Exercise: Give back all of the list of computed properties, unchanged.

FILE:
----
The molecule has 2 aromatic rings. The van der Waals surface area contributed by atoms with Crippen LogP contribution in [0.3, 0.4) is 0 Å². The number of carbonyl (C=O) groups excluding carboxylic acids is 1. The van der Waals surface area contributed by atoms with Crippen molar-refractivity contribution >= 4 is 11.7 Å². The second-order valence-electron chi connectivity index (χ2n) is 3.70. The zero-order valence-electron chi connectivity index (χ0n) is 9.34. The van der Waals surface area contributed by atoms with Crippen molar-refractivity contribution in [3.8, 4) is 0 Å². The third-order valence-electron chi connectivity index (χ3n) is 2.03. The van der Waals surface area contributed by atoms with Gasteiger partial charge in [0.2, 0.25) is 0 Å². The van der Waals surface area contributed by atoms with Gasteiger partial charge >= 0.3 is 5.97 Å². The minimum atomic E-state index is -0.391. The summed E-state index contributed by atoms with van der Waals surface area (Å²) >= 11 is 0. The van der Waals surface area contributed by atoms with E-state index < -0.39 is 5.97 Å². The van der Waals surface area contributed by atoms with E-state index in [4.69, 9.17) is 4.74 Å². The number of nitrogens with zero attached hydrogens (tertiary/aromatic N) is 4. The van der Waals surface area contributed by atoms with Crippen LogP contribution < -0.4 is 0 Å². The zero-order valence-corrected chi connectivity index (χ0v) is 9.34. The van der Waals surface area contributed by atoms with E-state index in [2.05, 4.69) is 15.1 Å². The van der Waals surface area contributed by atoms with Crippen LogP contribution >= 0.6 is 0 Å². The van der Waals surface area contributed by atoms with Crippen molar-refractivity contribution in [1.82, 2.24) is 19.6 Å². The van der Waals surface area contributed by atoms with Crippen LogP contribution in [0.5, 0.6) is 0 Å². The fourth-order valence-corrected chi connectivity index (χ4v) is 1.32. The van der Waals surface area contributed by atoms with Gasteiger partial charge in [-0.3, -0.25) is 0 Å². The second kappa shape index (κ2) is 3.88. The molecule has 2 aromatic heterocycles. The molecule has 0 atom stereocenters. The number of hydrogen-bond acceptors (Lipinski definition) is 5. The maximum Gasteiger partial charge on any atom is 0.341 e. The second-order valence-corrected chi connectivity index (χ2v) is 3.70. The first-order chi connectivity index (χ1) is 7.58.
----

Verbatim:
The molecule has 2 aromatic rings. The van der Waals surface area contributed by atoms with Crippen LogP contribution in [0.3, 0.4) is 0 Å². The number of carbonyl (C=O) groups excluding carboxylic acids is 1. The van der Waals surface area contributed by atoms with Crippen molar-refractivity contribution >= 4 is 11.7 Å². The second-order valence-electron chi connectivity index (χ2n) is 3.70. The zero-order valence-electron chi connectivity index (χ0n) is 9.34. The van der Waals surface area contributed by atoms with Crippen molar-refractivity contribution in [3.8, 4) is 0 Å². The third-order valence-electron chi connectivity index (χ3n) is 2.03. The van der Waals surface area contributed by atoms with Gasteiger partial charge in [0.2, 0.25) is 0 Å². The van der Waals surface area contributed by atoms with Gasteiger partial charge >= 0.3 is 5.97 Å². The minimum atomic E-state index is -0.391. The summed E-state index contributed by atoms with van der Waals surface area (Å²) >= 11 is 0. The van der Waals surface area contributed by atoms with E-state index < -0.39 is 5.97 Å². The van der Waals surface area contributed by atoms with E-state index in [4.69, 9.17) is 4.74 Å². The number of nitrogens with zero attached hydrogens (tertiary/aromatic N) is 4. The van der Waals surface area contributed by atoms with Crippen LogP contribution < -0.4 is 0 Å². The zero-order valence-corrected chi connectivity index (χ0v) is 9.34. The van der Waals surface area contributed by atoms with E-state index in [2.05, 4.69) is 15.1 Å². The van der Waals surface area contributed by atoms with Crippen LogP contribution >= 0.6 is 0 Å². The van der Waals surface area contributed by atoms with Crippen molar-refractivity contribution in [1.82, 2.24) is 19.6 Å². The van der Waals surface area contributed by atoms with Crippen LogP contribution in [0.5, 0.6) is 0 Å². The fourth-order valence-corrected chi connectivity index (χ4v) is 1.32. The van der Waals surface area contributed by atoms with Gasteiger partial charge in [-0.3, -0.25) is 0 Å². The second kappa shape index (κ2) is 3.88. The molecule has 2 aromatic heterocycles. The molecule has 0 atom stereocenters. The number of hydrogen-bond acceptors (Lipinski definition) is 5. The maximum Gasteiger partial charge on any atom is 0.341 e. The second-order valence-corrected chi connectivity index (χ2v) is 3.70. The first-order chi connectivity index (χ1) is 7.58.